The ANU commits to assisting all members of our community to understand how to engage in academic work in ways that are consistent with, and actively support academic integrity. The ANU expects staff and students to be familiar with the academic integrity principle and Academic Misconduct Rule, uphold high standards of academic integrity and act ethically and honestly, to ensure the quality and value of the qualification that you will graduate with.

The Academic Misconduct Rule is in place to promote academic integrity and manage academic misconduct. Very minor breaches of the academic integrity principle may result in a reduction of marks of up to 10% of the total marks available for the assessment. The ANU offers a number of online and in person services to assist students with their assignments, examinations, and other learning activities. Visit the Academic Skills website for more information about academic integrity, your responsibilities and for assistance with your assignments, writing skills and study.

Online Submission

You will be required to electronically sign a declaration as part of the submission of your assignment. Please keep a copy of the assignment for your records. You do not need to submit via Turnitin.

Regular Assignments (RA) must to be submitted via WATTLE as Jupyter Notebooks with replicable content (unless stated otherwise on RA problem sheet).

Hardcopy Submission

For some forms of assessment (hand written assignments, art works, laboratory notes, etc.) hard copy submission is appropriate when approved by the Associate Dean (Education). Hard copy submissions must utilise the Assignment Cover Sheet. Please keep a copy of tasks completed for your records.

Late Submission

Late submission of assignments will not be graded. If an assessment task is not submitted by the due date, a mark of 0 will be automatically awarded.

Referencing Requirements

Accepted academic practice for referencing sources that you use in presentations can be found via the links on the Wattle site, under the file named “ANU and College Policies, Program Information, Student Support Services and Assessment”. Alternatively, you can seek help through the Students Learning Development website.

Extensions and Penalties

Extensions and late submission of assessment pieces are covered by the Student Assessment (Coursework) Policy and Procedure. Extensions may be granted for assessment pieces that are not examinations or take-home examinations. If you need an extension, you must request an extension in writing on or before the due date. If you have documented and appropriate medical evidence that demonstrates you were not able to request an extension on or before the due date, you may be able to request it after the due date.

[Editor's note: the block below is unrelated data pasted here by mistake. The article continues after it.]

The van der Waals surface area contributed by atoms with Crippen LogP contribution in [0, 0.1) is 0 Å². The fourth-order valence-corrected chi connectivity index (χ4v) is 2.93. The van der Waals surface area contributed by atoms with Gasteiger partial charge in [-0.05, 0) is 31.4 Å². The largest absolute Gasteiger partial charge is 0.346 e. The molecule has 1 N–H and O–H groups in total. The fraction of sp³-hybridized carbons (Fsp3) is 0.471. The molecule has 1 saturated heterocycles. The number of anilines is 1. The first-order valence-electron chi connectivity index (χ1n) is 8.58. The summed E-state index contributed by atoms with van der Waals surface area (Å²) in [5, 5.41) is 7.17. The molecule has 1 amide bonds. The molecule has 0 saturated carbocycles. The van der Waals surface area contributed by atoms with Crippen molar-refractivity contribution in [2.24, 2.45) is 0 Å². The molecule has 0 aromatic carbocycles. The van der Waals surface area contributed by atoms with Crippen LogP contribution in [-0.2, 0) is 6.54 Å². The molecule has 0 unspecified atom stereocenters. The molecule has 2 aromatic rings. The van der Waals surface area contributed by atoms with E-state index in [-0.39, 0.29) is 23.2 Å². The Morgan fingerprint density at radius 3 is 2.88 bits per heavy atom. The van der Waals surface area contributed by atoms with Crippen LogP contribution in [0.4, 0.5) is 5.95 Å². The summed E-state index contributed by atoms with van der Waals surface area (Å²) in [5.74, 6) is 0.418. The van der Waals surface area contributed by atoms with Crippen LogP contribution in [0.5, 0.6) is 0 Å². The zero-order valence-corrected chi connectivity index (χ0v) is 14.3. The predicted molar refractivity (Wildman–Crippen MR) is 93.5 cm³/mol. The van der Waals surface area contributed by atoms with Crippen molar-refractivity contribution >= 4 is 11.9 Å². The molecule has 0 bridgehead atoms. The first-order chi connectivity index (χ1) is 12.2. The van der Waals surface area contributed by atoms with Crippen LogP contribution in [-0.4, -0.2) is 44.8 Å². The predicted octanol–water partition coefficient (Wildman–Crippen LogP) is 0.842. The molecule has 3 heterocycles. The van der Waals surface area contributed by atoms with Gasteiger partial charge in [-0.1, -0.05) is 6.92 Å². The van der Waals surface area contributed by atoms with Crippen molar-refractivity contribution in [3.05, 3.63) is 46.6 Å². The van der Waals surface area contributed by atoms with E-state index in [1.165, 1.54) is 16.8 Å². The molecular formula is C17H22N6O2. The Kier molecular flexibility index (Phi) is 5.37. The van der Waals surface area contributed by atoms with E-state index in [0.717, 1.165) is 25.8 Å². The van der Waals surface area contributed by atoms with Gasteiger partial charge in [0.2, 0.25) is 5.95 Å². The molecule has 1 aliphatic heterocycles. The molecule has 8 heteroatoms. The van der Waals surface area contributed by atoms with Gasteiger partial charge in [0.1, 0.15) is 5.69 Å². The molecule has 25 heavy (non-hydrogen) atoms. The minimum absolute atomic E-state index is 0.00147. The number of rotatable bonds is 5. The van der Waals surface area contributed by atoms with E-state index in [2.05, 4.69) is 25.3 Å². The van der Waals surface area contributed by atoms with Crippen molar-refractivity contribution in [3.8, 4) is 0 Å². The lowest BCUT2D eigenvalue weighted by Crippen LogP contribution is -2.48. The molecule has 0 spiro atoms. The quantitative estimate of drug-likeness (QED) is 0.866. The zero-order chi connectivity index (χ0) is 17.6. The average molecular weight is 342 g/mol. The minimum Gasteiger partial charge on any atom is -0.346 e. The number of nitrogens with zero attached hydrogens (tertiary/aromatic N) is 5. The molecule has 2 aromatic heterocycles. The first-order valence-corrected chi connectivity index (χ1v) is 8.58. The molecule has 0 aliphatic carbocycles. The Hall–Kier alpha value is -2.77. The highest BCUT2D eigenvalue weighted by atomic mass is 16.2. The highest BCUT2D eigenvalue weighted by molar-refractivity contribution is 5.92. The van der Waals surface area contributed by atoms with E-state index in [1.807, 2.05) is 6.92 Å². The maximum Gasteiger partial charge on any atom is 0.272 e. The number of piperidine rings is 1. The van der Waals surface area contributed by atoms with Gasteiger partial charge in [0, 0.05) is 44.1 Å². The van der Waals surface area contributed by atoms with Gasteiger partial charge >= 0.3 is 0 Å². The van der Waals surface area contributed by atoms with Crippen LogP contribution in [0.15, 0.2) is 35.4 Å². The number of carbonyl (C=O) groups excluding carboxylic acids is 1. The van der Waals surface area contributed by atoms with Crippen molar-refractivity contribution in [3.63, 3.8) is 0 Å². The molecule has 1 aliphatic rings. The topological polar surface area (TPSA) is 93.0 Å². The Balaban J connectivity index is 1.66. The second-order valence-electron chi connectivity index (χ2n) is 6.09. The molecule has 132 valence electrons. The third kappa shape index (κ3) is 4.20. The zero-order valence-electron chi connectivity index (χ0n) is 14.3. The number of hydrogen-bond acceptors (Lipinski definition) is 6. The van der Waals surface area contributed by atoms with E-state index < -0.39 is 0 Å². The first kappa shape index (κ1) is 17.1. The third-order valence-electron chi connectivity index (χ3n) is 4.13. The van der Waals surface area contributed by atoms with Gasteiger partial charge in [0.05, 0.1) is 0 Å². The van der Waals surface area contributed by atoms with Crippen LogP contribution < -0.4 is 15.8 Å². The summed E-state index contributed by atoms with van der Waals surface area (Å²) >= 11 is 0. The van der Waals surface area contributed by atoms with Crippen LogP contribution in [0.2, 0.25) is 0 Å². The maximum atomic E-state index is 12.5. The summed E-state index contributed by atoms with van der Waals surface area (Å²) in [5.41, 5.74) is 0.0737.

Privacy Notice

The ANU has made a number of third party, online, databases available for students to use. Use of each online database is conditional on student end users first agreeing to the database licensor’s terms of service and/or privacy policy. Students should read these carefully. In some cases student end users will be required to register an account with the database licensor and submit personal information, including their: first name; last name; ANU email address; and other information.
In cases where student end users are asked to submit ‘content’ to a database, such as an assignment or short answers, the database licensor may only use the student’s ‘content’ in accordance with the terms of service – including any (copyright) licence the student grants to the database licensor. Any personal information or content a student submits may be stored by the licensor, potentially offshore, and will be used to process the database service in accordance with the licensors terms of service and/or privacy policy.
If any student chooses not to agree to the database licensor’s terms of service or privacy policy, the student will not be able to access and use the database. In these circumstances students should contact their lecturer to enquire about alternative arrangements that are available.

Distribution of grades policy

Academic Quality Assurance Committee monitors the performance of students, including attrition, further study and employment rates and grade distribution, and College reports on quality assurance processes for assessment activities, including alignment with national and international disciplinary and interdisciplinary standards, as well as qualification type learning outcomes.

Since first semester 1994, ANU uses a grading scale for all courses. This grading scale is used by all academic areas of the University.

Support for students

The University offers students support through several different services. You may contact the services listed below directly or seek advice from your Course Convener, Student Administrators, or your College and Course representatives (if applicable).

AsPr Timothy Kam
6125 1072

Research Interests

Macroeconomic Theory and Policy, Monetary Economics, Computational Economics

AsPr Timothy Kam

Friday 15:00 16:00
Friday 15:00 16:00
AsPr Timothy Kam
6125 1072

Research Interests

AsPr Timothy Kam

Friday 15:00 16:00
Friday 15:00 16:00